I’m not against owning rental real estate, however. I can definitely see many of the advantages. I’ll probably consider it once my portfolio grows a bit more and that way it’ll allow me to diversify my assets a bit more. Having 90% of one’s net worth in one asset class is generally not advisable, so I’ll diversify away a bit as it grows. Bonds are not attractive right now, and I’m not a fan of direct ownership in commodities. The low interest rates, while working against bonds, work for you in real estate. Definitely something to consider.

      Best wishes!

  9. says

    DM,

    Nice work in 2012. You did better than me with your savings rate, and among the people I know, I did pretty well saving over half of my after tax income.

    You’re doing very well at under 30, having this much invested capital that’s working for you. It also serves as a stress reliever in uncertain employment times like these. Keep going strong and I’m sure this situation will work itself out.

    • says

      Kraig,

      Thanks for the compliments! Much appreciated. It was good chatting with you!

      You’re doing great too. Saving over 50% of your net income is very hard to do, as I know first hand. Keeping it up is fantastic.

      Having a decent amount of capital that could be easily accessed is definitely a stress reliever, as it acts a bit like an “F U” fund. There’s nothing scarier than being let go or leaving a job with nothing saved up.

      Keep up the great work!

      Best wishes.

  10. Steve says

    DM,

    Allow me to echo what others have said. The fact that you even had goals for 2012 puts you ahead of most people in America. I have set my first real goal for dividend growth for 2013 since it will be the first full year of concentrated investing using the DG formula. Your blog has helped me tremendously along the way.

    On a different note, I just read The Single Best Investment by Lowell Miller over the Christmas holiday. Great book.

    Hope your job works out.

    Steve

    • says

      Steve,

      Welcome to the club! It’s so exciting to be just starting down the path of investing. I wish you the best of luck.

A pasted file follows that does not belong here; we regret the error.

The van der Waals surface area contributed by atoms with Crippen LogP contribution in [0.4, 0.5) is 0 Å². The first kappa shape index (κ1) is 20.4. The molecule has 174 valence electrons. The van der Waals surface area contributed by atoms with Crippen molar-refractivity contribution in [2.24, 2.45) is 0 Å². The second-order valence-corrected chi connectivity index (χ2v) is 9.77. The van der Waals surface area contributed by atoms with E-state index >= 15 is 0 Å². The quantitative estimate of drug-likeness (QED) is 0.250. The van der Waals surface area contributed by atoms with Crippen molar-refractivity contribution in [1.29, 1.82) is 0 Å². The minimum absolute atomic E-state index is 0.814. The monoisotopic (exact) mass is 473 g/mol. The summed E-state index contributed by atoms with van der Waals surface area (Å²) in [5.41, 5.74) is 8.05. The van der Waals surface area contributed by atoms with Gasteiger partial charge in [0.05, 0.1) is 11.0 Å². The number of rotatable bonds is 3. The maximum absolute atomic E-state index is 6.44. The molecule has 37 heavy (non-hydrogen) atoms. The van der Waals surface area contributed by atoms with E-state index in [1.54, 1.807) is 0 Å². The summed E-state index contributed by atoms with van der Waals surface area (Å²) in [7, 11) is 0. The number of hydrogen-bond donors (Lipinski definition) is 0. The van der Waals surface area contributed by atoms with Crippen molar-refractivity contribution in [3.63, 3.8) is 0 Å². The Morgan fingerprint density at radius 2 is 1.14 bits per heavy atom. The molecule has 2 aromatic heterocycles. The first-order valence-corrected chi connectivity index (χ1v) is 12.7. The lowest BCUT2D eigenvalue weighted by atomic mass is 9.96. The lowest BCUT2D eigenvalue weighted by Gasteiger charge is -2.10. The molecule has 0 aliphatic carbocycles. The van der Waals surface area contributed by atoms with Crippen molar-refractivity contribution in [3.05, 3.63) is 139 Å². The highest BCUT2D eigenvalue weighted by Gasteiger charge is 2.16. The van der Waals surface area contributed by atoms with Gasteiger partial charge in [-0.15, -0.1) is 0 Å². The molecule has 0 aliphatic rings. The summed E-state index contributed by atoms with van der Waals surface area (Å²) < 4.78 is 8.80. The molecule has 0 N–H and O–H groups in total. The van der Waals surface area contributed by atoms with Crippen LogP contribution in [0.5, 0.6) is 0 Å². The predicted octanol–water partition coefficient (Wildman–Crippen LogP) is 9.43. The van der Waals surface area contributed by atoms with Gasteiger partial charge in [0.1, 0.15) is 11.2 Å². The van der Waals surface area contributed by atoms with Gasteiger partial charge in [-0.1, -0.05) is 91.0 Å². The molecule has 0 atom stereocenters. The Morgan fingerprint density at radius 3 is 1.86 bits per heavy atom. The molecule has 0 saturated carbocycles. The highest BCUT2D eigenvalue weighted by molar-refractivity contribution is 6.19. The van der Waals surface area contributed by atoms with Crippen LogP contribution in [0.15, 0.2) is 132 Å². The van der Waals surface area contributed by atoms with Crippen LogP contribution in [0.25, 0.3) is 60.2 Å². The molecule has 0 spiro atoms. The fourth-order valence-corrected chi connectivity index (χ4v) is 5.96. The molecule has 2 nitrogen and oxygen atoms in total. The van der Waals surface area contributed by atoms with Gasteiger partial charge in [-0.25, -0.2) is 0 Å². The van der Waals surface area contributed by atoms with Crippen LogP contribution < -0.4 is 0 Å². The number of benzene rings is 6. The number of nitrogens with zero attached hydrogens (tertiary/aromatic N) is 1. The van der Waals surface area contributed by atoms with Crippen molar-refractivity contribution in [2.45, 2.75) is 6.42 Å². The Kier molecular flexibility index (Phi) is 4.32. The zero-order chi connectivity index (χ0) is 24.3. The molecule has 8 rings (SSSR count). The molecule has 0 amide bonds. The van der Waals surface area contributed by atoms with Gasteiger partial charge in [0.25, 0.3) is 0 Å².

I’m glad this blog has helped you. That’s a tremendous compliment. I do appreciate it!

      I’ve heard that book is great. I found Lowell Miller’s fund a little while back, and you can access his investor newsletters via PDF. Very interesting stuff!

      Thanks for stopping by.

      Take care!

  11. says

    Don’t be so hard on yourself. I’ve got high standards, and you’re well above an F.

    4 pounds overweight is just above 2% above your target. That’s not bad. Especially since you were measuring yourself at the end of December which is typically a time of too much eating and too little exercise. If it makes you feel any better, I was about 3 pounds above my goal at the same time.

    And a 56% savings rate is great. What’s better is that you’re consistent at it. Even if you get to 65% for a year or two, the excess frugality might burn you out and you might decide to be more of a spendthrift to compensate. The best savings rate is the one you can keep up with.

    • says

      Journey,

      Thanks so much for the reassurance. I guess sometimes I’m a bit harder on myself than I really should be. I do try to keep perspective on my age, situation and how truly lucky I am however.

      I agree with what you’re saying there. That’s probably something I should stress more often. You make a great point – if one has a savings rate of 70%, but can only maintain it for a year or two before going crazy, then it’s not sensible long-term. Only a viable and consistent strategy will really work, because not only is a lowered expense level needed to accumulate capital and invest in the first place, but it’s also necessary to keep your expenses down once retired.

      I’ll be stopping by your site and tracking your progress. Keep it up!

      Take care.

  12. says

    DM,

    You had an outstanding year, and the amount of progress you’ve made in such a short amount of time deserves a solid “A” in my book.

    I’ve always liked setting lofty goals as well, and even if I come up a little short, I can still look back and appreciate all that I was able to accomplish.

    For 2013, I want to save 80% of my income, which may be over-reaching my bounds. But I don’t want to limit myself either, and by setting this goal, I’m forcing myself to think of creative new ways to boost income and increase savings.

    $2600/year in dividends is something to be proud of. My 2013 projection (as of today’s portfolio) is around $2300. I received around $1150 in year 1, so I’m looking forward to the boost.

    Best wishes!

    • says

      FI Fighter,

      Saving 80% of your net income over the course of 2013 would be simply phenomenal. At that rate you’d be on pace to retire in less than 5 years based on the progress you’ve already made. Imagine retiring at 33 years old? How sweet would that be?

      I think you’ll blow past $2300 in dividends during 2013 based on your progress thus far. You’re hitting homeruns, plus you have the rental property profits to reinvest. Keep up the great work.

      Best regards.